Saturday, June 14, 2014

John 20:1-10

John 20:1-10
And on the first day of the week, Mary Magdalene comes early while still being dark into the tomb.  And she sees the stone having been carried away out of the tomb.  Therefore she runs and comes to Simon Peter and to the other disciple whom Jesus was loving and she says to them, “They carried away the Lord out of the tomb and we have not known where they put Him.”  Therefore Peter and the other disciple went out and were coming into the tomb.  And the two together were running.  And the other disciple ran quickly before Peter and came first into the tomb.  And after stooping down to look he sees the linen cloth while lying there.  However, he did not enter in.  Therefore Simon Peter also comes while following him and he entered into the tomb.  He also observed the linen cloth while lying there as well as the facecloth which was upon His head.  It was not with the linen cloth laying there but having been separately rolled up into one place.  Therefore, then the other disciple – the one who came first into the tomb – also came in and he saw and he believed, for they had not yet known the scripture that it was necessary for Him to rise out of the dead.  Therefore the disciples again went away to their own homes.

Thoughts for Today

First Thought:

Since I spoke about perfect passives yesterday, it only makes sense to carry that understanding into the resurrection.  In John 20:1 we have another perfect passive: “having been carried away” (ρμένον).  Again we see the hand of God involved in this part of the story of Jesus.  It is God who moved the stone.  It is God who paved the way for Jesus to come out of the tomb.  It is the Father who did the heavy lifting during the resurrection of Jesus.  The Father did not abandon Jesus when the sin of the world was piled upon Him.  The Father was there not only to pave the way for His burial but to also pave the way for His resurrection.

As I asked yesterday, how does this speak to you about God’s love?  How does this demonstrate the steadfast nature of His love for you?

Second Thought:

I do not think we should gloss over the fact that it was believing women who are the first witness of the resurrection.  They went to the tomb first.  They saw the evidence first.  They were on their way to finish the burial preparations that Joseph of Arimathea and Nicodemus had started before Passover.  They were faithfully doing the work of God.  Because of their faithfulness to God and His Son, they are in a position to be the first witnesses.  We must also remember that in Jesus’ day the testimony of a woman was not usually admissible in a court.  So when we put this all together, we discover a bold new truth.  The cross and the resurrection irrevocably change the world.  God Himself chooses faithfulness over gender.  God Himself takes these faithful women – women whose testimony the world considered unreliable – and makes them the first witnesses to the full understanding of His plan of salvation.  We’ll hear more about this tomorrow.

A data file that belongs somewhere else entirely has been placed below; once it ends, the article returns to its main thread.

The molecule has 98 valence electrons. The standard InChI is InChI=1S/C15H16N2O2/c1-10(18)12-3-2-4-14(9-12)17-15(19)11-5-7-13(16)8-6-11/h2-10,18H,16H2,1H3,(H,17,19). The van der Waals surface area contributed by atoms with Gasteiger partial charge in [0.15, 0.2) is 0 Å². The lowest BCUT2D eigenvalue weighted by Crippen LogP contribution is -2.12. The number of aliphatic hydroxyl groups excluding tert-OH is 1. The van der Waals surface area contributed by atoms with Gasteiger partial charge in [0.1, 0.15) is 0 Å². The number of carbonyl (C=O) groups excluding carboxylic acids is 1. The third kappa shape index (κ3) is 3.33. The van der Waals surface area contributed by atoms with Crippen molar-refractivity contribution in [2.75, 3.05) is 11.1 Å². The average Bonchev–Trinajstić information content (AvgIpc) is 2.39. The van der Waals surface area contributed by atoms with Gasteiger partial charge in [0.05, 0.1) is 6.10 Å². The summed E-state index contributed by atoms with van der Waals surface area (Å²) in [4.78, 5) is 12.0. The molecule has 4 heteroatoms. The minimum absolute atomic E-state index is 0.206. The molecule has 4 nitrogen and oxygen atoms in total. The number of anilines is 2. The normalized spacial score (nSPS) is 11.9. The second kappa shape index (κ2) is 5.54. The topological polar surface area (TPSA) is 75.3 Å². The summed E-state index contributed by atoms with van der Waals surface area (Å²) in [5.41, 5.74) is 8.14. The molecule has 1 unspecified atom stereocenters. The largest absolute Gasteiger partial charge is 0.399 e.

What does this part of the story tell you about what God values?  What does the world tell you that it values?  How is this different than what God desires?  What does this story tell you that you need to do in order to put yourself in the best place to see God’s hand at work in the world around you?

Third Thought:

With respect to Peter and the other disciple, we need to be very careful not to make John’s account a competition.  It’s not like the disciple who got there first loved Jesus more.  It isn’t that Peter loved Jesus more because he was the first one brave enough to go in.  Rather, both men should be praised for their devotion to Jesus.  They both come running when Mary reports that the body is missing.  At the same time, though, we get a good perspective on humanity and God.  Jesus had told the disciples that He would die and be raised on the third day.  Yet they didn’t get it.  For the record, the women didn’t get it, either.  If they had, they wouldn’t have gone running to Peter!  The disciples can see the evidence before them, but God’s work is so incredible that they cannot figure it out.  They go to their own homes, wondering what on earth is happening.  They will need to be told – and we’ll get to that in the next few days.  But here’s the really neat part.  God isn’t offended that they don’t get it.  God doesn’t reject them because they can’t figure it out.  As we’ll see, Jesus will come to them, explain everything, and invite them into that deeper relationship.  God has the same perspective for us, too.  We need not understand everything before doing.  Full comprehension is never a requirement for being a part of God’s plan.  Willingness and faithfulness is what God asks.  Comprehension will come later.

Does this teaching help ease your mind about what it takes to be a disciple?  Why is it good to hear that you don’t have to understand everything as long as you are willing?  Are you willing to learn and grow in Christ?


Passage for Tomorrow: John 20:11-18
Post a Comment